Following the parade, we did some last minute organizing on the boat and prepared to clear out of the country. We had a 1700 appointment with the agent Mr. Bush and waited for a ride to the immigration office. He warned us that the authorities might make a request that we take a man with us to Panama that they were deporting. We told him we would not do that and luckily we weren't asked. Imagine!

We cleared out and got picked up, yet again, by the local police. Yup, another ride in the Colombian National Police van - this time escorted by seven officers! A tour of the island was again provided - though the real reason was they had to pick up officers from various beach locations - end of shift we think. They are all very friendly and we were glad that we were in the van for transportation and no other reason. The cops love to blare the siren though - for any pretty girl, friend or relation or just whenever they want to pass someone.

After our clearing out adventure and parting with $100 to Mr. Bush for all the paperwork, we went aboard Ivory Moon for dinner. Because we were leaving, they treated us to a magnificent roast chicken dinner. Champagne, French wine and an incredible blackberry (mora) dessert made it for a festive evening. We will miss the moonies as they are still awaiting a boat part but we thought it was time to move on.

We are currently sailing - but going very, very slow as the wind is on our nose and we are tacking a few miles off the course line. We left at 0800 and have probably only made ten miles by 1500. At this speed it'll take us ten days to get to Panama! We're hoping for the predicted wind shift - but the seas are flat, the sun is shining and we're enjoying sailing. The cost of fuel is so high, we'll take going slow for awhile. We have 250 miles to get to Linton.

So after a month on Providencia, we are glad to be under way. But we do like that island.

radio email processed by SailMail
for information see:

Tuesday, July 20, 2010

Web Page Housekeeping

We have posted some more pictures! Mostly of the Bicentennial Celebration, both the night before with lots of local musicians and then the Independence Day Parade.

Also we have heard from several loyal readers that the "Where Are We?" link is not working. You are correct. One is and one isn't. We will try and fix it if we get some fast internet, but for now use the first one, not the "more graphic" one. Last time we checked it is still working. Thanks.

radio email processed by SailMail
for information see:

Sunday, July 18, 2010

Cow Head in a Pickup

The local color is one of the pleasures of being in these exotic islands. Heading to shore the other day (because the Dona Olga II was in - that's the boat that brings in veggies, fruits, supplies and just about everything - including propane, fuel, even a new fire truck for the island - more on that later), there was a big crowd of locals around a little open stand. Of course we had to go over and see what was for sale - thinking it was lobster from a distance - but no, it was a beef sale. And to prove it was "fresh" there was the animal's head standing upright in the back of the pickup. They were chopping up the meat with a hatchet, machete and cleaver and people were waiting in line to purchase some fresh beef. Not for the faint of heart - but it's how you get fresh food here.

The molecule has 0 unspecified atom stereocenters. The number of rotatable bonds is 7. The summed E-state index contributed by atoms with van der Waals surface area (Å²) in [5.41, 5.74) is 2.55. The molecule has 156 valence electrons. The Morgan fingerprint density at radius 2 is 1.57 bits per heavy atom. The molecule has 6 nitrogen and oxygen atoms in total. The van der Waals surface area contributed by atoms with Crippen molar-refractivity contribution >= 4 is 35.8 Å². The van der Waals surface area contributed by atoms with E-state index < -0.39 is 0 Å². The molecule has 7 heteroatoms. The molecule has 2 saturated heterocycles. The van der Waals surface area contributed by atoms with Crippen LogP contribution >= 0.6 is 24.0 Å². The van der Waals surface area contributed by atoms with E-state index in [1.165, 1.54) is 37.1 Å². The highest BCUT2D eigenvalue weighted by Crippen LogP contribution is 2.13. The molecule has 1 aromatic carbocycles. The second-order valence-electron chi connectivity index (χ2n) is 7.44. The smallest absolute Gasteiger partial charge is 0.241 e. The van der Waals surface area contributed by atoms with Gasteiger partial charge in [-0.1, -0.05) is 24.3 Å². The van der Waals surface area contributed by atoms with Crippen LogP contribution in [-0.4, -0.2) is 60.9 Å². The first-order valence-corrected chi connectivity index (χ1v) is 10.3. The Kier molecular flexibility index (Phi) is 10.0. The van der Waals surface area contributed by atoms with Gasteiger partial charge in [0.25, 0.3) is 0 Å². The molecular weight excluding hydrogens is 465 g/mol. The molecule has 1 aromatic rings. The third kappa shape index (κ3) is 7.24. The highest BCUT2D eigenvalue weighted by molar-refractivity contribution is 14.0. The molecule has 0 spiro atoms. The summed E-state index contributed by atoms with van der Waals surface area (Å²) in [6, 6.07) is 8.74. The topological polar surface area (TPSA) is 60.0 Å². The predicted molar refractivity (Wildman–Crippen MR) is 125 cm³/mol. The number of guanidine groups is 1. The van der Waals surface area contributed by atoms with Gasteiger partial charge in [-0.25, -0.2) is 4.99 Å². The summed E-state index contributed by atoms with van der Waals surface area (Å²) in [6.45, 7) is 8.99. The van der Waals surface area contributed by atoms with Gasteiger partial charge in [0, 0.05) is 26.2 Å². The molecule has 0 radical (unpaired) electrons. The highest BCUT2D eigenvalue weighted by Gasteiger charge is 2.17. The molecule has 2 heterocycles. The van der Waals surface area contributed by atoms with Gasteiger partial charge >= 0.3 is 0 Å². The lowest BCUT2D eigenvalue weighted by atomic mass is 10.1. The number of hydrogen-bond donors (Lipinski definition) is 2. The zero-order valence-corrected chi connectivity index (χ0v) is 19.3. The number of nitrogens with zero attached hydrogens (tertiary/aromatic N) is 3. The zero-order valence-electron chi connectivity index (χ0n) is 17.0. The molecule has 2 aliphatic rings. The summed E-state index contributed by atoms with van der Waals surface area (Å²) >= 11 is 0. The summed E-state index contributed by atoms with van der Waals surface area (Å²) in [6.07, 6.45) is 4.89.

Another holiday is coming up - Independence Day. And the local Catholic School has a band that has been practicing everyday around noontime. It's a drum corps with bells, glockenspiels, and various other noisemakers. They are learning one song. So are we - as they endlessly practice it. Now we see them practicing marching as well. Can't wait for the big performance - we think it's the 20th of this month. (If we're still here).

The new red fire engine will most likely be in the parade as well. It came aboard a delivery boat to much pomp on shore. Since they got it - they drive it around the island non-stop - running the sirens and blowing the horn. It's like boys with a new toy. It's really quite fun to see how excited they are about it. The sad thing is they already put a dent in one of the fenders.

It's been raining almost daily - and we've managed to collect a lot of rainwater. That means laundry time. Unfortunately it takes days to get things dry as they almost dry and another shower comes and gets them damp again. At least everything is getting a good fresh water rinse.